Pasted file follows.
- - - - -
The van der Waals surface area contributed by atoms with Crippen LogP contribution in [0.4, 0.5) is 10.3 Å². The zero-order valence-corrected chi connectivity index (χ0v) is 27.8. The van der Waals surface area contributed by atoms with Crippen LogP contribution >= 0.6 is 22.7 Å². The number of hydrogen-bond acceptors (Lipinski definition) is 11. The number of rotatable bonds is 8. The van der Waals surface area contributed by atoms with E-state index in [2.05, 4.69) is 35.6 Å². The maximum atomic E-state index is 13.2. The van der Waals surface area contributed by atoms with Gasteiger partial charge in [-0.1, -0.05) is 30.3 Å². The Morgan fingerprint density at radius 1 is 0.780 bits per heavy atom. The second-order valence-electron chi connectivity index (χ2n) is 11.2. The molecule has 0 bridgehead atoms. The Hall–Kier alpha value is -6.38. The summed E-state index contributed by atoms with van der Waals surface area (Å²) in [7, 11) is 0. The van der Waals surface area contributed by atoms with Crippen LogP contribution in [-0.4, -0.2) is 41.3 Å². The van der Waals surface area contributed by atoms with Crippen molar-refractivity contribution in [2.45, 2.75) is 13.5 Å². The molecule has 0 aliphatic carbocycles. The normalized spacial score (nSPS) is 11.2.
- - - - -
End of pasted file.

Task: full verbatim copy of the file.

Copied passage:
The van der Waals surface area contributed by atoms with Crippen LogP contribution in [0.4, 0.5) is 10.3 Å². The zero-order valence-corrected chi connectivity index (χ0v) is 27.8. The van der Waals surface area contributed by atoms with Crippen LogP contribution >= 0.6 is 22.7 Å². The number of hydrogen-bond acceptors (Lipinski definition) is 11. The number of rotatable bonds is 8. The van der Waals surface area contributed by atoms with E-state index in [2.05, 4.69) is 35.6 Å². The maximum atomic E-state index is 13.2. The van der Waals surface area contributed by atoms with Gasteiger partial charge in [-0.1, -0.05) is 30.3 Å². The Morgan fingerprint density at radius 1 is 0.780 bits per heavy atom. The second-order valence-electron chi connectivity index (χ2n) is 11.2. The molecule has 0 bridgehead atoms. The Hall–Kier alpha value is -6.38. The summed E-state index contributed by atoms with van der Waals surface area (Å²) in [7, 11) is 0. The van der Waals surface area contributed by atoms with Crippen LogP contribution in [-0.4, -0.2) is 41.3 Å². The van der Waals surface area contributed by atoms with Crippen molar-refractivity contribution in [2.45, 2.75) is 13.5 Å². The molecule has 0 aliphatic carbocycles. The normalized spacial score (nSPS) is 11.2.